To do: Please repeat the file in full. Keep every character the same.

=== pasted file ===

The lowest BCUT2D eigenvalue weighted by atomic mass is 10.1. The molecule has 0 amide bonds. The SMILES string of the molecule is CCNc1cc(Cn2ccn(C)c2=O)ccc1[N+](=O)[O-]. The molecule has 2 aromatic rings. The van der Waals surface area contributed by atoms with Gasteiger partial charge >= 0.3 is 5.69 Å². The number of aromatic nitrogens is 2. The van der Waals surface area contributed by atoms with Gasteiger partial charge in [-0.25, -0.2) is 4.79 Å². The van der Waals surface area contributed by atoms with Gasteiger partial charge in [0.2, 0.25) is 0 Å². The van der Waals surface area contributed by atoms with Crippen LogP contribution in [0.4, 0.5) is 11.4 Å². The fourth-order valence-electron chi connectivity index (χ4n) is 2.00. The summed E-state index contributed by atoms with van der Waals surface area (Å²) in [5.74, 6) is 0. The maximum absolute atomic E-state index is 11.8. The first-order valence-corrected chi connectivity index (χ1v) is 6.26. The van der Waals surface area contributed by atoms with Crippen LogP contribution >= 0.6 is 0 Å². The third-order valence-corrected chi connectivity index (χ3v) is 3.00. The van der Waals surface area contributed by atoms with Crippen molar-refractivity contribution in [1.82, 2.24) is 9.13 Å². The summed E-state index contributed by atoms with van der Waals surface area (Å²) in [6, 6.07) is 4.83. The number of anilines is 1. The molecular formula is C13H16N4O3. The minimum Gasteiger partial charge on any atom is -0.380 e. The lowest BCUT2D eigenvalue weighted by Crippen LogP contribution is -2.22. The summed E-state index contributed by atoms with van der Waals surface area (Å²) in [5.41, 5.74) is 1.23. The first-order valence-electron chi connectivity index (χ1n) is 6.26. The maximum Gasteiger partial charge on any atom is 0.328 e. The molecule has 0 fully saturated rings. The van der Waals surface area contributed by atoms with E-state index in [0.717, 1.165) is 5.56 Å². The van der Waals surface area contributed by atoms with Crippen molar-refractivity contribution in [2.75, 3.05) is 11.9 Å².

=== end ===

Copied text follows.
The lowest BCUT2D eigenvalue weighted by atomic mass is 10.1. The molecule has 0 amide bonds. The SMILES string of the molecule is CCNc1cc(Cn2ccn(C)c2=O)ccc1[N+](=O)[O-]. The molecule has 2 aromatic rings. The van der Waals surface area contributed by atoms with Gasteiger partial charge >= 0.3 is 5.69 Å². The number of aromatic nitrogens is 2. The van der Waals surface area contributed by atoms with Gasteiger partial charge in [-0.25, -0.2) is 4.79 Å². The van der Waals surface area contributed by atoms with Gasteiger partial charge in [0.2, 0.25) is 0 Å². The van der Waals surface area contributed by atoms with Crippen LogP contribution in [0.4, 0.5) is 11.4 Å². The fourth-order valence-electron chi connectivity index (χ4n) is 2.00. The summed E-state index contributed by atoms with van der Waals surface area (Å²) in [5.74, 6) is 0. The maximum absolute atomic E-state index is 11.8. The first-order valence-corrected chi connectivity index (χ1v) is 6.26. The van der Waals surface area contributed by atoms with Crippen LogP contribution >= 0.6 is 0 Å². The third-order valence-corrected chi connectivity index (χ3v) is 3.00. The van der Waals surface area contributed by atoms with Crippen molar-refractivity contribution in [1.82, 2.24) is 9.13 Å². The summed E-state index contributed by atoms with van der Waals surface area (Å²) in [6, 6.07) is 4.83. The number of anilines is 1. The molecular formula is C13H16N4O3. The minimum Gasteiger partial charge on any atom is -0.380 e. The lowest BCUT2D eigenvalue weighted by Crippen LogP contribution is -2.22. The summed E-state index contributed by atoms with van der Waals surface area (Å²) in [5.41, 5.74) is 1.23. The first-order valence-electron chi connectivity index (χ1n) is 6.26. The maximum Gasteiger partial charge on any atom is 0.328 e. The molecule has 0 fully saturated rings. The van der Waals surface area contributed by atoms with E-state index in [0.717, 1.165) is 5.56 Å². The van der Waals surface area contributed by atoms with Crippen molar-refractivity contribution in [2.75, 3.05) is 11.9 Å².